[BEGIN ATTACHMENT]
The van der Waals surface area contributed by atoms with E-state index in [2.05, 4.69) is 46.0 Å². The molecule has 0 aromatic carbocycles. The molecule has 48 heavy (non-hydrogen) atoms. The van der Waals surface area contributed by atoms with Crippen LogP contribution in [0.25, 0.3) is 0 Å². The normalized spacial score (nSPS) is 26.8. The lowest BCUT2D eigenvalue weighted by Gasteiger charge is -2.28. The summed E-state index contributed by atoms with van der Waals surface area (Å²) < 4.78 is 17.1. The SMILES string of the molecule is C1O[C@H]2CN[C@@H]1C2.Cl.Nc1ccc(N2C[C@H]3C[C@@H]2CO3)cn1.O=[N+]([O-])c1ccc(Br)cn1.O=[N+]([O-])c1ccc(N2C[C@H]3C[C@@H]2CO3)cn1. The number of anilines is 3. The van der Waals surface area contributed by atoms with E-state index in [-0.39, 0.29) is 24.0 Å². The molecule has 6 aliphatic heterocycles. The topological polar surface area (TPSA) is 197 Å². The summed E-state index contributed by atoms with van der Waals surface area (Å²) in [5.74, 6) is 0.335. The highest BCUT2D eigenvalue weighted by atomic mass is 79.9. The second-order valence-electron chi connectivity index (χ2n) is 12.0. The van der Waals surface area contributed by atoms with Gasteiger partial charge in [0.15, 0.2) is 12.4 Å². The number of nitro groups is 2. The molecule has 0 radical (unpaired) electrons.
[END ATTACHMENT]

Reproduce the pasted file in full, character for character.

The van der Waals surface area contributed by atoms with E-state index in [2.05, 4.69) is 46.0 Å². The molecule has 0 aromatic carbocycles. The molecule has 48 heavy (non-hydrogen) atoms. The van der Waals surface area contributed by atoms with Crippen LogP contribution in [0.25, 0.3) is 0 Å². The normalized spacial score (nSPS) is 26.8. The lowest BCUT2D eigenvalue weighted by Gasteiger charge is -2.28. The summed E-state index contributed by atoms with van der Waals surface area (Å²) < 4.78 is 17.1. The SMILES string of the molecule is C1O[C@H]2CN[C@@H]1C2.Cl.Nc1ccc(N2C[C@H]3C[C@@H]2CO3)cn1.O=[N+]([O-])c1ccc(Br)cn1.O=[N+]([O-])c1ccc(N2C[C@H]3C[C@@H]2CO3)cn1. The number of anilines is 3. The van der Waals surface area contributed by atoms with E-state index in [-0.39, 0.29) is 24.0 Å². The molecule has 6 aliphatic heterocycles. The topological polar surface area (TPSA) is 197 Å². The summed E-state index contributed by atoms with van der Waals surface area (Å²) in [5.74, 6) is 0.335. The highest BCUT2D eigenvalue weighted by atomic mass is 79.9. The second-order valence-electron chi connectivity index (χ2n) is 12.0. The van der Waals surface area contributed by atoms with Gasteiger partial charge in [0.15, 0.2) is 12.4 Å². The number of nitro groups is 2. The molecule has 0 radical (unpaired) electrons.